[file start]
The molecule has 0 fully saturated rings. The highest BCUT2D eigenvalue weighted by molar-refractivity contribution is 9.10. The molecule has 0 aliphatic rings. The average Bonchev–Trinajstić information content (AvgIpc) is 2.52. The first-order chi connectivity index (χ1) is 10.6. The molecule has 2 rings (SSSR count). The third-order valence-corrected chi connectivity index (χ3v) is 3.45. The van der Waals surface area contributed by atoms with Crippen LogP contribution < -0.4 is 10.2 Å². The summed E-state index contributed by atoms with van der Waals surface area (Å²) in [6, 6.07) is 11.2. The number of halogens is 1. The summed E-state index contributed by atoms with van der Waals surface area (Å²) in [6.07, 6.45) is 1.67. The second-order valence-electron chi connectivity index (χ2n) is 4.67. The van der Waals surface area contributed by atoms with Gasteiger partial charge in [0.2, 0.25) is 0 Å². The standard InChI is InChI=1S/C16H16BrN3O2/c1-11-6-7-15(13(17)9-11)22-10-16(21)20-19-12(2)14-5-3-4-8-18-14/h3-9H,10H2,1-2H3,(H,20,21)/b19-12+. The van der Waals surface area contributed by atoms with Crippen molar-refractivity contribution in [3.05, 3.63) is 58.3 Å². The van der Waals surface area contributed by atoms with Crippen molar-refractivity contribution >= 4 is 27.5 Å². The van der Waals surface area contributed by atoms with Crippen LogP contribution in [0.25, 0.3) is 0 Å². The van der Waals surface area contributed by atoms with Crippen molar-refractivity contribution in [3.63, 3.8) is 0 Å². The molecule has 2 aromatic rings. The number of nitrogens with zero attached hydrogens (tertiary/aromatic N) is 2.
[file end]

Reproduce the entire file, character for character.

The molecule has 0 fully saturated rings. The highest BCUT2D eigenvalue weighted by molar-refractivity contribution is 9.10. The molecule has 0 aliphatic rings. The average Bonchev–Trinajstić information content (AvgIpc) is 2.52. The first-order chi connectivity index (χ1) is 10.6. The molecule has 2 rings (SSSR count). The third-order valence-corrected chi connectivity index (χ3v) is 3.45. The van der Waals surface area contributed by atoms with Crippen LogP contribution < -0.4 is 10.2 Å². The summed E-state index contributed by atoms with van der Waals surface area (Å²) in [6, 6.07) is 11.2. The number of halogens is 1. The summed E-state index contributed by atoms with van der Waals surface area (Å²) in [6.07, 6.45) is 1.67. The second-order valence-electron chi connectivity index (χ2n) is 4.67. The van der Waals surface area contributed by atoms with Gasteiger partial charge in [0.2, 0.25) is 0 Å². The standard InChI is InChI=1S/C16H16BrN3O2/c1-11-6-7-15(13(17)9-11)22-10-16(21)20-19-12(2)14-5-3-4-8-18-14/h3-9H,10H2,1-2H3,(H,20,21)/b19-12+. The van der Waals surface area contributed by atoms with Crippen molar-refractivity contribution in [3.05, 3.63) is 58.3 Å². The van der Waals surface area contributed by atoms with Crippen molar-refractivity contribution >= 4 is 27.5 Å². The van der Waals surface area contributed by atoms with Crippen LogP contribution in [0.25, 0.3) is 0 Å². The van der Waals surface area contributed by atoms with Crippen molar-refractivity contribution in [3.63, 3.8) is 0 Å². The molecule has 2 aromatic rings. The number of nitrogens with zero attached hydrogens (tertiary/aromatic N) is 2.